England national anthem: God Save the King lyrics in full & meaning explained

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England football team national anthem
National anthems are a feature of international football and GOAL takes a look at the one the Three Lions seek to take inspiration from

The playing of national anthems before international football matches is a long-standing tradition of the game. Players line up on the sideline for what is effectively one final rousing gesture before battle commences on the pitch.

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For some - players included - the national anthem stirs up emotions and singing it is an essential component of international football. Others respectfully observe the moment in silence, while the odd few may even dislike it.

Here, GOAL takes a look at the England national anthem, lyrics and meaning of the song.

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What is the England football team national anthem?

'God Save the King' (previously 'God save the Queen') is the anthem used by the England national team as its sporting anthem for international matches.

Officially God Save the King is the national anthem of the United Kingdom, but it has been synonymous with England since it first appeared in 1745. 

Generally speaking, only the first verse of God Save the King is used in sport, which means that it falls within FIFA's regulations regarding national anthems, which dictate that each team's anthem should not exceed 90 seconds in length.

The song tends to be used when the nation is represented in sporting endeavours but there are some exceptions. The England cricket team, for example, uses 'Jerusalem' as its anthem.

It is not known for sure who wrote the anthem, but attributions have been made to English composer John Bull.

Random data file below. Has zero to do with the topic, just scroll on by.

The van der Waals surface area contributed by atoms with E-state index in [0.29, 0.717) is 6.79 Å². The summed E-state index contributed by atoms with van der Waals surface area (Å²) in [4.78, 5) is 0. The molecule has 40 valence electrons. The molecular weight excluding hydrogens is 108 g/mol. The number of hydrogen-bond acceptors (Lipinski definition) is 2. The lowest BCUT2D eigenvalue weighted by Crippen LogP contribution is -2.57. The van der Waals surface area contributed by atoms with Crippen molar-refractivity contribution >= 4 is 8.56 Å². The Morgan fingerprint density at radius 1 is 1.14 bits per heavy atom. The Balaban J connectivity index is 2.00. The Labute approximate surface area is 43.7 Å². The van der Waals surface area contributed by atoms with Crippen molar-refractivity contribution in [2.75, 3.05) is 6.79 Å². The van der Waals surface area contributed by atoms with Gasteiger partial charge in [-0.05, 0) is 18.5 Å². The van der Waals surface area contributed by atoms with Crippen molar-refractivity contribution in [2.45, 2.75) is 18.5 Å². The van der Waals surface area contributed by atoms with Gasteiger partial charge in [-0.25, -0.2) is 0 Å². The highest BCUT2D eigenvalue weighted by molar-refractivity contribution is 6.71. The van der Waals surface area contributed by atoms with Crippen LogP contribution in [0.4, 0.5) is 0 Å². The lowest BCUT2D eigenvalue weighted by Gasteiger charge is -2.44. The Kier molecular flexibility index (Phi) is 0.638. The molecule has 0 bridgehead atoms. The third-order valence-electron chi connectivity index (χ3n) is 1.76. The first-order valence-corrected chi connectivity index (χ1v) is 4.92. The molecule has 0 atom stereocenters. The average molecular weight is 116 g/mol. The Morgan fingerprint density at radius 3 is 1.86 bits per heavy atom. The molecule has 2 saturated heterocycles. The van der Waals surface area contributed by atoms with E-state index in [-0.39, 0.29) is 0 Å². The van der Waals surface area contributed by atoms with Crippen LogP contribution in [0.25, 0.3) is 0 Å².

'God Save the King' lyrics in full

David Beckham Paul Robinson Rio Ferdinand England World Cup 2006

God Save the King (or God Save the Queen) was adopted as the British national anthem in 1745 and it has remained so to this day.

The song is an ode to the sitting monarch and calls for the divine preservation of his or her reign as well as the demise of their foes.

The original lyrics referred specifically to the then British monarch King George II and a number of versions, including some of a more militaristic hue, have appeared through the years.

However, the song has since been standardised and you can see that version in full below.

God Save the King

God save our gracious King!
Long live our noble King!
God save the King!

Send him victorious,
Happy and glorious,
Long to reign over us:
God save the King!

O Lord our God arise,
Scatter his enemies,
And make them fall:
Confound their politics,
Frustrate their knavish tricks,
On Thee our hopes we fix:
God save us all.

Thy choicest gifts in store,
On him be pleased to pour;
Long may he reign:
May he defend our laws,
And ever give us cause,
To sing with heart and voice,
God save the King!

Controversy & alternative England anthems

England fans Euro 2016

In football the United Kingdom is represented by four national teams: England, Scotland, Northern Ireland and Wales. However, only the England and Northern Ireland teams use the British national anthem before games, while the Scotland and Wales teams have their own unique national anthems - 'Flower of Scotland' and 'Hen Wlad Fy Nhadau' ('Old Land of My Fathers').